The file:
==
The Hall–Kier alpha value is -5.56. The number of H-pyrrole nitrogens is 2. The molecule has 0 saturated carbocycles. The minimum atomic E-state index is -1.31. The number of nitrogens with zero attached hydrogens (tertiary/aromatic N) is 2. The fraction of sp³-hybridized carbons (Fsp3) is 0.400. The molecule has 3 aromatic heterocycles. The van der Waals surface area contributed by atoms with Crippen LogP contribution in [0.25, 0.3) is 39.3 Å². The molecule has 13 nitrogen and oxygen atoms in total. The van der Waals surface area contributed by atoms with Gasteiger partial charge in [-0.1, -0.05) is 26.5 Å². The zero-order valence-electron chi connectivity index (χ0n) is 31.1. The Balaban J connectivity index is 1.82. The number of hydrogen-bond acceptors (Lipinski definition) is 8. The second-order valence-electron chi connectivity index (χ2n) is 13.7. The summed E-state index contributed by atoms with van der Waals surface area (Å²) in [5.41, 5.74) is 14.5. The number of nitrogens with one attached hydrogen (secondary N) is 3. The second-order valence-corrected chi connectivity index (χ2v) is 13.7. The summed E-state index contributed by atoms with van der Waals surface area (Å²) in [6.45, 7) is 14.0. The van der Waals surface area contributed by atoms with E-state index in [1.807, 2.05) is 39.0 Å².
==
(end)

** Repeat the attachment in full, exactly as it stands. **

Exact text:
The Hall–Kier alpha value is -5.56. The number of H-pyrrole nitrogens is 2. The molecule has 0 saturated carbocycles. The minimum atomic E-state index is -1.31. The number of nitrogens with zero attached hydrogens (tertiary/aromatic N) is 2. The fraction of sp³-hybridized carbons (Fsp3) is 0.400. The molecule has 3 aromatic heterocycles. The van der Waals surface area contributed by atoms with Crippen LogP contribution in [0.25, 0.3) is 39.3 Å². The molecule has 13 nitrogen and oxygen atoms in total. The van der Waals surface area contributed by atoms with Gasteiger partial charge in [-0.1, -0.05) is 26.5 Å². The zero-order valence-electron chi connectivity index (χ0n) is 31.1. The Balaban J connectivity index is 1.82. The number of hydrogen-bond acceptors (Lipinski definition) is 8. The second-order valence-electron chi connectivity index (χ2n) is 13.7. The summed E-state index contributed by atoms with van der Waals surface area (Å²) in [5.41, 5.74) is 14.5. The number of nitrogens with one attached hydrogen (secondary N) is 3. The second-order valence-corrected chi connectivity index (χ2v) is 13.7. The summed E-state index contributed by atoms with van der Waals surface area (Å²) in [6.45, 7) is 14.0. The van der Waals surface area contributed by atoms with E-state index in [1.807, 2.05) is 39.0 Å².